Wednesday, June 20, 2012

My Daughter and Taking Her Steelheading

No matter who you are, life brings changes and like most when you have children it is not always easy to go fishing. Being able to work in a profession that allows me to have four days off a week has always been a blessing, but recently as well as over the last two years, things have really changed in my life.

Today life has been more about my daughter and though you all think of course when you have kids, its a little different for her. Recently and due to a long painful process, my daughter Lillian has returned to my home. Being someone who thought I would never get married or have kids and believed would become some kinda fish bum with a day job had his life changed 6 years ago when Lil entered my life. Though I never thought it would happen, it indeed has changed my life for the better.

Through the years I have taken Lil fishing, but never took her steelhead fishing. It just too hard and something you do not do with young children who have short attention spans. But recently with a new raft in the garage, a daughter who is out of school and keeps talking about wanting to catch a big steelhead not to mention perfect  weather conditions, I had to try it.

So this morning a good buddy of mine brought his daughter out with us and the four of us floated a short stretch of river. Needless to say we were not the only people on the river, but got some good water to swing. Instead of fishing, Lillian was content playing on the boat and on the banks. I was not sure how she would do and when I stepped into the first run, I found myself swinging to the sounds of giggling girls on the banks. After literally a few casts and paying more attention to the little ladies in the boat, my line stops and without setting the hook, feel two head shakes and then off. Not a big deal since I was more concerned with Lil then the fishing.

A few hours later the gals were still enjoying themselves and making a couple casts into another run found a player. I got a good grab, good set and a feisty chrome rocket was melting the Hardy. Though I did not land this one either, Lil got to see the fish wreck me, running, thrashing and jumping everywhere. The girls were  excited to see it all happen and a few minutes later I hook and land a large pikeminnow. Nothing special and anticlimactic for you and I, but the gals just loved it and were extremely excited to see it and hold it. It did not matter what species it was and the smiles on their face were priceless.  Lil also made a big deal about letting it go and I was happy to hear her say those words.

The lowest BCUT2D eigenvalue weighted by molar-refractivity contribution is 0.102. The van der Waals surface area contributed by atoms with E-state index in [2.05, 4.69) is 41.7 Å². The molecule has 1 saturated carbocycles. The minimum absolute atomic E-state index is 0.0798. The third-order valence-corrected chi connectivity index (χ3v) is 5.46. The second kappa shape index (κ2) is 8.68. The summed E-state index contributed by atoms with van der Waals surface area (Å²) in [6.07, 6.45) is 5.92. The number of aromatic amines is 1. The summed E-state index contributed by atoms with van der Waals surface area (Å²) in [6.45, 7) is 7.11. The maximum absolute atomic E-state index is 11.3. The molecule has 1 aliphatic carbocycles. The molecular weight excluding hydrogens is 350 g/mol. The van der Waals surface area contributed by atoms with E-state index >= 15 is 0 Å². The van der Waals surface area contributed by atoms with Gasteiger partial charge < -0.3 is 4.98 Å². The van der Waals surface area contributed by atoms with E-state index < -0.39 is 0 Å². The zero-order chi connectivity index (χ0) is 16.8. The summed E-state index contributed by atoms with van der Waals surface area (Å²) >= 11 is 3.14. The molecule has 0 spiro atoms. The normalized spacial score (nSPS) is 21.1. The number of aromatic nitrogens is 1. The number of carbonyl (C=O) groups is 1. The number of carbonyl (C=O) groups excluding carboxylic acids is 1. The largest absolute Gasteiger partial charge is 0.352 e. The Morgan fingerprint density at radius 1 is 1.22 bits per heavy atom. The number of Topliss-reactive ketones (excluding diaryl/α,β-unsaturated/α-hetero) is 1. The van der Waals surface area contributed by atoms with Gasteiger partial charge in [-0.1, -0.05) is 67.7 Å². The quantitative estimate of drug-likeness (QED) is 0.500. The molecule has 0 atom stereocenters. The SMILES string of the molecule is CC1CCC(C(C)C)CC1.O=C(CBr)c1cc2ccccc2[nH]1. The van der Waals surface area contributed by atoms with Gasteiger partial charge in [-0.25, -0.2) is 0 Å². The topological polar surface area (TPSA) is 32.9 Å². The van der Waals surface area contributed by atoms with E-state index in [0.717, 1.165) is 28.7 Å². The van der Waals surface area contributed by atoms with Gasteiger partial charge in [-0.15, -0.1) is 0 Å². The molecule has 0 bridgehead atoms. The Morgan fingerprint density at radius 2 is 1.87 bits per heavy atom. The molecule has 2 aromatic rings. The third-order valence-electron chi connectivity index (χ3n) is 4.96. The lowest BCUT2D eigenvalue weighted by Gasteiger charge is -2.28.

By noon we were having lunch in town and found the trip a great success. There are still bugs to work out like trying to teach a young girl how to pee in the ourdoors. Not an easy task for a dude, but I have confidence she will have it down by the end of the year.

Lillian and I on Father's Day, not a steelhead but her first fish on her new pink rod. I am so excited to see her excited to get out the door and cast a rod and enjoy the outdoors. I failed in teaching her mother the importance of fishing and how I sought to do it from the standpoint of why I do it, and not just the process and the fish. I hope Lillian learns this, or at least learns about her father along the way.

Food for Thought: Hatchery Theory and Practice

Theory in Hatchery Management is used by those that know everything about replicating juvenile salmonids but none of it works to help manage our dwindling native runs of fish.  Hatchery practice is used with the thinking that hatchery managers know what they are doing, yet they don't know why both their hatchery and native escapement cannot meet the needs of their individual watershed. Hatchery management occurs when theory and practice are combined: nothing works, nobody knows why and our fish runs go down the shitter, pissing off fish huggers, fishermen and tax payers alike........

Tuesday, June 19, 2012

Vision Ace Skagit

The same people at Vision that brought you the easy casting Ace scandi shooting head several years ago, now have an entry into the skagit arena, and a good one at that.  Coming in at this stage of the game aint easy, especially when the skagit roster already has its starters, but this prospect has the goods to play in the big leagues.

The first time I saw the line it caught my eye just on color, being that its the first white production skagit line ive seen. Clearly marked grains/grams, a green weld at the back to signify direction, and small welded loops were among the other features that made a good first impression.

Upon taking it out fishing, the skeptic in me thought "how much different can one skagit line be from another?"...a couple days later, i had my answer. The rear taper is nice and short, giving good feel of the weight of the line throughout the cast. Turnover was as expected for a skagit, and given as thick as the line was, still maintained a tight loop shape. The icing on the cake is that it comes with a no brainer t-14 tip with the length set depending on the head length. loops on both ends of course.

For the technophiles, the usual taper diagram, but just to be easier on the eyes, I folded the sheet so as to create a dieting effect that made it...less fat looking.